It’s that time of year again. As the season turns, so does our attention to Native Americans. It’s Native American Heritage Month, and ironically, of course, the month we celebrate Thanksgiving. Or maybe it isn’t irony but something else. It’s that we celebrate the holiday while trying to acknowledge the history of a people often remembered wrong. So the celebratory spirit feels wrong, because we still aren’t willing to acknowledge what actually happened. Kids in schools dress up as Indians and Pilgrims as if it were a nice meal and a peaceable time generally, even after the fact.
Plenty of native people still celebrate the holiday, too. Everyone has the time off, and no one is against gratitude. It’s complicated. And I would never condemn a native person or family for having a meal together. The problem is deep and systemic. I don’t have any good answers about what to do instead or whether people should continue to celebrate the holiday. Thinking about what actually happened is a good start. Talking about it, even if the meal still happens, is a good beginning. But what actually happened, and according to whom, further complicates things.
It’s hard to know exactly how to feel about months of the year singled out to celebrate any people or culture or history anyway. It’s sort of like being a Native American author or writer. White men get to be writers. White people and history according to them get the rest of the attention when it’s not one of the months. And here I am, worried again about sounding mad or angry or bitter — about what exactly? A celebration of my people?
It’s just that we recently watched native people getting shot with rubber bullets while praying to keep clean water and not have a pipeline get put into the ground. And, of course, we have a president in office whose favorite president in history was the worst for Native Americans, Andrew Jackson.
Not that I want to complain. It’s been a good year for native people in the arts, including me. In addition to my novel, “There There,” we also had Terese Marie Mailhot’s memoir “Heart Berries,” Tommy Pico’s poetry collection “Junk,” Billy-Ray Belcourt’s memoir-in-poems “This Wound Is a World” and Brandon Hobson’s novel “Where the Dead Sit Talking.”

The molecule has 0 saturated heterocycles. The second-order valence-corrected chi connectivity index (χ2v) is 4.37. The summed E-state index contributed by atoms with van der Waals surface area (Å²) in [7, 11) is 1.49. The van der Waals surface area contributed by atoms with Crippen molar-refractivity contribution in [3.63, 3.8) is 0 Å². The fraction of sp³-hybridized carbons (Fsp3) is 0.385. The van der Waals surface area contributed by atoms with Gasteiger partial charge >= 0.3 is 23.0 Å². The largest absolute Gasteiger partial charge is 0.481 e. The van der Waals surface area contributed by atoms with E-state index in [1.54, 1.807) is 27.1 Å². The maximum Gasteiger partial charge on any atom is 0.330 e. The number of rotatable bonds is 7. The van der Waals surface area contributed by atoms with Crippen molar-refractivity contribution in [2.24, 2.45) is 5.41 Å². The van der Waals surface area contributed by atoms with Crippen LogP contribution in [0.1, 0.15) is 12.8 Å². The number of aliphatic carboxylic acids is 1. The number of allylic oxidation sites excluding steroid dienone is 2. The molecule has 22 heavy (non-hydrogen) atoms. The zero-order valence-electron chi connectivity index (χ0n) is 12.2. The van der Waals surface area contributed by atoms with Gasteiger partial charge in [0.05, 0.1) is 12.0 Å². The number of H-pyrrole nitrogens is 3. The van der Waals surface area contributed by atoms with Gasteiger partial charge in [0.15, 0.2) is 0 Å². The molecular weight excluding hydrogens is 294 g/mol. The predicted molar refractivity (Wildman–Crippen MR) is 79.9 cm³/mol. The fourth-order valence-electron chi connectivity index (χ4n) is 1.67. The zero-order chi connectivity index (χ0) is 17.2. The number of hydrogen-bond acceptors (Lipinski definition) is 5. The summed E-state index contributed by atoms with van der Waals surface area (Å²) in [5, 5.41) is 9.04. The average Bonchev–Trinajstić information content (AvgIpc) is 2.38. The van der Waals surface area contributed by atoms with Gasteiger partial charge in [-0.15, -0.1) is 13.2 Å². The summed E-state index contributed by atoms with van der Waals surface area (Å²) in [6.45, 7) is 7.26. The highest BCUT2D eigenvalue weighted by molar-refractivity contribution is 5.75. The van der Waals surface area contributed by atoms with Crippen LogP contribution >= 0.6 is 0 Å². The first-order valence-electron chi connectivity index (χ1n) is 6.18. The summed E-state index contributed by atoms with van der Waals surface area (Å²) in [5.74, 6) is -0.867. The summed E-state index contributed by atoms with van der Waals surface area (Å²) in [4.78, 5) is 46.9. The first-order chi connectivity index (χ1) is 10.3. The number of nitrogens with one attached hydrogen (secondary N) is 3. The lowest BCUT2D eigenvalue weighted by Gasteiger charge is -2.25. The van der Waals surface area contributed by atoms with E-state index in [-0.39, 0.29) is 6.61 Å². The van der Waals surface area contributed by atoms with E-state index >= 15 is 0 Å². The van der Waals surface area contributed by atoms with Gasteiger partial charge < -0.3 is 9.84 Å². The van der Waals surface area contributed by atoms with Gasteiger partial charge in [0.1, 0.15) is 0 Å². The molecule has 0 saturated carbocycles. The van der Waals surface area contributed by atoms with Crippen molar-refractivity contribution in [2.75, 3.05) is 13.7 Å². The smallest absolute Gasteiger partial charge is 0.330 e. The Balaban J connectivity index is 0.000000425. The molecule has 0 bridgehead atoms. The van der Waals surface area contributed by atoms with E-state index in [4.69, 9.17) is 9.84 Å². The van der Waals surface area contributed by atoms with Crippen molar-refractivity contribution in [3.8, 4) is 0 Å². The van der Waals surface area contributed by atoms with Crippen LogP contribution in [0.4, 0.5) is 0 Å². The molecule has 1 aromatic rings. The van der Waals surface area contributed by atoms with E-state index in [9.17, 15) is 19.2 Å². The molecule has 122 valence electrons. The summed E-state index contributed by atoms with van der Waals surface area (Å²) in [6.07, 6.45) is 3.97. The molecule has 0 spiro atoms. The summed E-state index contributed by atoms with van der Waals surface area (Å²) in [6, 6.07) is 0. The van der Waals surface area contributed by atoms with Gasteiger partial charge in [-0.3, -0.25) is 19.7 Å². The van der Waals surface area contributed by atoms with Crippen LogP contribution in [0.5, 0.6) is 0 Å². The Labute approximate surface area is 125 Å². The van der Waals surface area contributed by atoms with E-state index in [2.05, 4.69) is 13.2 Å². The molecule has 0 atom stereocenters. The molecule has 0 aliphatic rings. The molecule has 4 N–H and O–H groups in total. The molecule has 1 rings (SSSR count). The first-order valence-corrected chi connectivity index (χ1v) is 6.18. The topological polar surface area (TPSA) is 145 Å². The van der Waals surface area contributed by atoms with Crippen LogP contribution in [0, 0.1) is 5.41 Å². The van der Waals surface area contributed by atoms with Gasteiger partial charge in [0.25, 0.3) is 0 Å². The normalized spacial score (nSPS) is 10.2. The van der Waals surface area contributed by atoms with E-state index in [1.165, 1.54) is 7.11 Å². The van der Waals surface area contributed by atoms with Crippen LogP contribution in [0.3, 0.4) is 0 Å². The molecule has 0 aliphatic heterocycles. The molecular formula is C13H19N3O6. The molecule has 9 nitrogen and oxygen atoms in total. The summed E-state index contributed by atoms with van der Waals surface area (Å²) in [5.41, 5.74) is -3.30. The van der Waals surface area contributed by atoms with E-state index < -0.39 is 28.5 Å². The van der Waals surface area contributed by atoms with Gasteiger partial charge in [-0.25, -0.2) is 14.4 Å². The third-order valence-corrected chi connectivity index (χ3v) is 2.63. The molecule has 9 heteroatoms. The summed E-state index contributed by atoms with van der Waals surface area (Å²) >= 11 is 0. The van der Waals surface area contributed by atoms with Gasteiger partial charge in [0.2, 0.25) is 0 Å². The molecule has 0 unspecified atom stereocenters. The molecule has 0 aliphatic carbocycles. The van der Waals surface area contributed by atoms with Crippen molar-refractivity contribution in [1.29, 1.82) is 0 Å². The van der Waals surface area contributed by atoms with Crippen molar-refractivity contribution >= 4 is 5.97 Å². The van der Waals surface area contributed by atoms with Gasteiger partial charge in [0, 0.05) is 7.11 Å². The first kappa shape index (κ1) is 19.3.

Those of us who try to express ourselves in the arts with the hope of helping other people understand us — and to possibly make some kind of change in the world — have to celebrate when we are being paid attention to.
In that spirit, I’d like to draw your attention to some works from over the years that I think are important, highly accessible — and just very good. The following books I loved and were formative for me:
James Welch’s “Winter in the Blood” was the first native novel I read. I’d avoided reading books by native writers for so long because reservation stories made me feel less native, since I didn’t have that specific experience. I didn’t read “Winter in the Blood” until roughly 2008, more than three decades after it was written. I hadn’t read anything in the native canon and had come into literature through a strange kind of self-made back door. I’d read mostly works in translation. “Winter in the Blood” is told through the perspective of a native man living in Montana. What the book is about is less important to me than how well the sentences in it are crafted. The book explores one native man’s experience, the way he moves toward his identity in a small town in Montana and is at the same time pushed back by its challenges. The book is brilliant, brutal and, in my opinion, Welch’s best work. (See also a movie based on the book that came out in 2013).
I’ve always loved books told from the perspectives of a wide cast of characters. This is not something a lot of readers love, I’ve learned. Louise Erdrich debuted with “Love Medicine” in 1984. The writing in this book, which follows many different people, families and experiences, is so strong and distinct. It walks the reader through so many kinds of voices in a world that, at the time it came out, so few people knew or understood. It brings to light something wholly new about a people trying to grapple with a kind of life more Americans should absolutely try to understand.
Sometimes native people are expected to know everything about natives in America. Sometimes it feels like that is one of the many requirements to be authentic or legitimate. If you feel as if you don’t know anything, or that what you know might be wrong — whether you’re native or not — these two books are either a great place to start or a great place to start reassessing what you think you might know.
Tommy Orange, the author of the novel “There There,” teaches creative writing at the Institute of American Indian Arts in Santa Fe, N.M.